Over the years as I worked with leaders of the JB Tiong Hua Association to garner information for my stories, I learnt about the Chinese contribution to the economic development of Johor and their role in transforming JB from virtually a jungle into a thriving township in the 1800s.  The strong bond between the Chinese and Malay communities here started with the good relationship between the Johor Royal family and the early Chinese immigrants that established the peace and harmony that is distinctive in Johor. 

Wong Ah Fook, a carpenter turned builder, entrepreneur and philanthropist, became the chief government contractor and is credited for building the magnificent Istana Besar or Grand Palace, Istana Zahariah, Balai Zahariah and the JB Prison among other significant buildings in JB.

The Wong Ah Fook mansion in an ink and watercolour sketch by
Mohd Hafizal Nordin
Since the news, “Historic mansion may soon be history” (Star, April 4) was reported about the impending destruction of the 150-year old Wong Ah Fook mansion, my Johor Sketchers friends shared their beautiful sketches of the old mansion with me.  Their passion for sketching has led them to capture some of the most iconic scenes that are unique to Johor which they plan to compile into a valuable resource on Johor life and landscapes.  These sketches of the old mansion so clearly portrayed its turn-of-the-century architecture – an aesthetic that is so rare in this region – that it compels me to share them because of its huge potential to be transformed into a place of pride in our city.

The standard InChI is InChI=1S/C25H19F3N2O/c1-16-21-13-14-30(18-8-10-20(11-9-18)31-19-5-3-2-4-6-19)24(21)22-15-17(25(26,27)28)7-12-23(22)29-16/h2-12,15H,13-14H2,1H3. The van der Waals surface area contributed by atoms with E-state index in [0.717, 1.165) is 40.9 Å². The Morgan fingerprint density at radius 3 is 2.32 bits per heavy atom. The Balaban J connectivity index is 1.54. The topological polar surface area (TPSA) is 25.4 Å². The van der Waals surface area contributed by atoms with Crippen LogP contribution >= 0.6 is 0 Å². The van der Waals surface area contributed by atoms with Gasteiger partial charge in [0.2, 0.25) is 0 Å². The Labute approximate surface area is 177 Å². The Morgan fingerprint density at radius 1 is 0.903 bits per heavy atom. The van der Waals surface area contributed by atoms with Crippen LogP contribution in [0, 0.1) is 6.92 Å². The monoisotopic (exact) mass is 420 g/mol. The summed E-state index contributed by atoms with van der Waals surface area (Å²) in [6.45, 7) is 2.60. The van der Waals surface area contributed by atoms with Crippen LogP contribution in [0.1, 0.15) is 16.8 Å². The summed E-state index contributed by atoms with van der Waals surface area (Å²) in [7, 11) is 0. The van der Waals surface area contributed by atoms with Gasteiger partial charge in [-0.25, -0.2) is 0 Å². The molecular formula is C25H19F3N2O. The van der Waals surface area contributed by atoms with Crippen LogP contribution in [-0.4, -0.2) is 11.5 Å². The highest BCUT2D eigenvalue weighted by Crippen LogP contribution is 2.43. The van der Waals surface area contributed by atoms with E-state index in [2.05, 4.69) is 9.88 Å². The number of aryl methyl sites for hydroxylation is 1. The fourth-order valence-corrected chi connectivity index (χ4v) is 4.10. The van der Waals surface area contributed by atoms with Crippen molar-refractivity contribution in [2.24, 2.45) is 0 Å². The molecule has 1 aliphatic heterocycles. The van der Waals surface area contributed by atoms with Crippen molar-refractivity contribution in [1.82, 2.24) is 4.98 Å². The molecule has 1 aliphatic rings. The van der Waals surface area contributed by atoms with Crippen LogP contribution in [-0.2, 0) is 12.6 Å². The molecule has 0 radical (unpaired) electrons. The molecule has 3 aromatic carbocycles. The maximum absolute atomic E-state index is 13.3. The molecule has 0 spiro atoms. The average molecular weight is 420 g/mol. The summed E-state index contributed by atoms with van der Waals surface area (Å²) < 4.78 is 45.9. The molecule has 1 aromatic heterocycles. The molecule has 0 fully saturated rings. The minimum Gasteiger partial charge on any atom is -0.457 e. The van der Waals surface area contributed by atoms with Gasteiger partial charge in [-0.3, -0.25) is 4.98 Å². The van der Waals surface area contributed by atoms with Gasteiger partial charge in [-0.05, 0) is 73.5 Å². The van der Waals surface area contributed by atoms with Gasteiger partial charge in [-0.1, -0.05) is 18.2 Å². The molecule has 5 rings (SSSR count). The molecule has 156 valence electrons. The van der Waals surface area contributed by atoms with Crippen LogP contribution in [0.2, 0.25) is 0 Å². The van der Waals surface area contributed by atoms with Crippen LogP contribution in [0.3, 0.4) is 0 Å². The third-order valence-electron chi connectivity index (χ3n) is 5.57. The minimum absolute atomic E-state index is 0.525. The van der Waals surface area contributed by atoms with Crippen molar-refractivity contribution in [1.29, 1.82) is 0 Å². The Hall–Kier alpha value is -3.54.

A watercolour version of the Wong Ah Fook mansion by Taib Aur,
local sketch artist and co-founder of the Johor Sketchers
The social media was also rife with comments that expressed concern over the decision to demolish the old mansion.  One of the comments referred to an Iskandar development report on JB Transformation Day dated July 11, 2013 where Menteri Besar Datuk Seri Mohamed Khaled Nordin said, and I quote: “Old and new elements would co-exist in the city centre under this transformation project.  Conserving old buildings with significant historical and architectural elements is important in addition to the new developments.”  Bearing the sentiments of the Johor Menteri Besar in mind, I hope the developers involved with the project at Bukit Meldrum will apply their architectural expertise to design a development that honours Wong Ah Fook’s legacy in JB and preserve his mansion by turning it into the project’s unique centerpiece.

Wong came here as a 17-year old carpenter, got involved with the kangchu agricultural system that built the State’s economy and ended up partnering with the Sultan to build some of our city’s more important buildings.  We must value our shared cultural heritage and history by honouring his legacy because his contribution to JB was so significant that the main street in our city is named after him.  Preserving the Wong Ah Fook mansion at Bukit Meldrum as a lasting legacy is the first step in the right direction.

A version of this article was published in The New Straits Times, Streets Johor on 18 April 2014